I’ve written about this on numerous occasions. It should almost be obligatory to be given a first aid course manual at the same time as being given the how to look after a baby once it’s just born manual – most things are fairly logical, but unless they are drummed in you can so easily forget in an emergency Lx

  14. 1st February 2010 / 8:24 pm

    Hi Sally
    I know some parents who are in the process of making ‘A look and learn’ DVD dedicated to children’s first aid as well as three guides for babies, toddlers and nursery age children that will feature a comprehensive first aid course from St John’s Ambulance.
    They hope to do exactly what you say you can’t find – give parents the tools they need, which they can watch at home – even looking it up immediately in an emergency if necessary. So I’ll keep you posted as soon as they’re ready!

  15. Sally
    Author
    1st February 2010 / 8:32 pm

    @Erin – I believe that’s an urban myth (http://www.snopes.com/horrors/parental/chubbybunny.asp) but they’re still flippin’ scary.
    @FamilyAffairs – absolutely! It’s the panic that you feel, and even a little training helps you not to just freeze.
    @Melissa – Sounds great!

  16. 1st February 2010 / 8:43 pm

    Thank you for the timely reminder. I did a paediatric first aid course first when the girl was born and then again when the boy came along as a refresher. Now he’s 2 I should probably think about doing another one as the baby stuff isn’t appropriate for us anymore.
    It’s shocking that they’re not more readily available.

  17. 1st February 2010 / 9:16 pm

    This is such an important thing. I am very concerned about choking.
    I remember when my daughter was toddler, reading in her book from her child minder that she had eaten grapes. I agonised and agonised over looking like a crazy, over-protective mother but in the end I just had to tell her ‘please make sure you slice the grapes’. Turns out she always does, but you have to make sure.
    Another thing I read about in one of those mummy guide books you can buy is that balloons can be a terrible choking hazard because, if swallowed, a piece of burst or an uninflated balloon can stick in the windpipe and be very difficult to get out. It makes me shudder to think of it, but I’m glad that I am aware of it.
    Thanks for this important reminder.

  18. S.
    1st February 2010 / 9:19 pm

    There is a basic baby first aid course as part of my local post natal group. I assumed they were everywhere.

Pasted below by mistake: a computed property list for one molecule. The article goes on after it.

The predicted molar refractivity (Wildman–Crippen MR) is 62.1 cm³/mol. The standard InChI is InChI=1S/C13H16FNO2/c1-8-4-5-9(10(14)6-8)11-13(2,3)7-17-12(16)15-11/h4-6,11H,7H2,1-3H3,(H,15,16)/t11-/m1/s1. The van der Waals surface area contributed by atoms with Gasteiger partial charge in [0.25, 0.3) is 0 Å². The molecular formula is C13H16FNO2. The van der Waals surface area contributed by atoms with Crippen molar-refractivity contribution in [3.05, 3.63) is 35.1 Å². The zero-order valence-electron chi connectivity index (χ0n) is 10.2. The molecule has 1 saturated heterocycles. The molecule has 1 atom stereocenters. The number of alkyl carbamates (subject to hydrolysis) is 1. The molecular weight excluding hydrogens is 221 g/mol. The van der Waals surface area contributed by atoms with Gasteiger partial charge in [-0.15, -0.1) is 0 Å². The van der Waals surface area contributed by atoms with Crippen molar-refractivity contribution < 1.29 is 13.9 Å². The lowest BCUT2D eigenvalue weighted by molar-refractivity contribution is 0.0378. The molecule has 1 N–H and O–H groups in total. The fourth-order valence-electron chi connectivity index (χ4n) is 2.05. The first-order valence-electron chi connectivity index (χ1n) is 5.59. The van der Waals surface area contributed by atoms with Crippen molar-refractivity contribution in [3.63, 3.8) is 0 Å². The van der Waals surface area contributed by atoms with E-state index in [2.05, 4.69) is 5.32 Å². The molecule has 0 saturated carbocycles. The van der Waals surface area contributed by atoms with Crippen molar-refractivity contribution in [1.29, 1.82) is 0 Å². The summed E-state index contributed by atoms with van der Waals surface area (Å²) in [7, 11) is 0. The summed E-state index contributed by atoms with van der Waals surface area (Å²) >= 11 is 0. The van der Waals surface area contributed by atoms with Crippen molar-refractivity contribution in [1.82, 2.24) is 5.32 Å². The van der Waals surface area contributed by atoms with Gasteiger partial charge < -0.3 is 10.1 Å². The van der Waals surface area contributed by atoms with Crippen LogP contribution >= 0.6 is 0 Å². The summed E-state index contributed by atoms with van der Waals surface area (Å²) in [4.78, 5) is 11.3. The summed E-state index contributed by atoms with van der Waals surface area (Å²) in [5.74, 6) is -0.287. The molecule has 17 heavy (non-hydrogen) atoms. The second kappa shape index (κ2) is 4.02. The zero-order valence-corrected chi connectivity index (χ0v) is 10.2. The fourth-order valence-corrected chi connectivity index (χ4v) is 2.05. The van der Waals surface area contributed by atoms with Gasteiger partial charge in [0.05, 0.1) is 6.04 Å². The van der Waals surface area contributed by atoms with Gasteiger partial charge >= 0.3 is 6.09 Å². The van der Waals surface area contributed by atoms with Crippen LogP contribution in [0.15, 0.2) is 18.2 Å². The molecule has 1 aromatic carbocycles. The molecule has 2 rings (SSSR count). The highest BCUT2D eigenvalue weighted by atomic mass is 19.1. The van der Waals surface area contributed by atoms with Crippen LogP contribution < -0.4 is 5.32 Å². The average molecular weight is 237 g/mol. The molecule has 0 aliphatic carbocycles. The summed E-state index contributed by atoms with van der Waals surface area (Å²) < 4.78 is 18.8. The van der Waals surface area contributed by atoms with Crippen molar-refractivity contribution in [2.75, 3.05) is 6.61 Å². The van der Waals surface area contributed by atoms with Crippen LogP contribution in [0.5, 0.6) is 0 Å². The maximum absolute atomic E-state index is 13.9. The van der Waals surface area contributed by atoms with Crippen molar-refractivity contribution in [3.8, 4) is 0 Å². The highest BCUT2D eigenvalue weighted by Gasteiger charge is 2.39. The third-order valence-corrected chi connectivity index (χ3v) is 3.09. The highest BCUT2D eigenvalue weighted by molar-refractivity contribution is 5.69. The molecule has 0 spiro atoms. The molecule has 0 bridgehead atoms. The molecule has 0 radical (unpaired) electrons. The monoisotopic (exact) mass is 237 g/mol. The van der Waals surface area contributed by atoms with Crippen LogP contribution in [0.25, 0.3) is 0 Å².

I think Tesco run some baby first aid courses around the country. Think it might be a Red Cross thing.

  19. 1st February 2010 / 9:30 pm

    We have been looking for a toddler first aid course too. Whever Snaffles gets injured me and Mr C always fall out. Mr C hugely over reacts and we would spend most weekends in A&E if meft to Mr C. I think if he had more knowledge he would feel more in control of the situation.
    Will ahve to have another look for courses.

  20. 2nd February 2010 / 7:17 am

    I just did my first aid at work and pediatric first aid again, wouldn’t want to be without it. I agree it should be offered to all parents like parentcraft/antenatal classes

  21. 2nd February 2010 / 7:24 pm

    We run courses locally through the RSfPOA – they cost about a tenth of your course but cover the same stuff

  22. Emma
    2nd February 2010 / 8:52 pm

    Thanks for that Sally you’ve pushed me!
    I look after my niece a lot and know that I need to know more – Adult Ed centre down the road does Adult and Children/Baby first aid training so will finally book it
    (Any North Londoners its http://www.hgsi.ac.uk )

  23. 2nd February 2010 / 9:38 pm

    My son nearly choked on a sausage. Awful.
    I feel ashamed that I started a first aid course, but bottled out after everyone had to TOUCH each other all the time. (My OCD got too bad.) I have all the books and the DVDs, though, and I practised the basics.)

  24. 3rd February 2010 / 7:08 pm

    You forget all that simpel advice. I went on a cuorse when The Boy was a baby. It made me feel much more confident about being with him and of course the infomration was invaluable. But that was nearly 7 years ago now! Time for a refresher methinks! Thank you!

  25. 7th February 2010 / 5:56 am

    I’ve never been told any of those things. Why not? Why wasn’t I at least given a leaflet on this, the basic knowledge of it, along with all the pampers club and childrens book club nonsense I was given with my notes when i left hospital after giving birth? This is important stuff. something is amiss that we have to go and seek this information out…
    Classes should be as readily available as weighing clinics and home HV visits.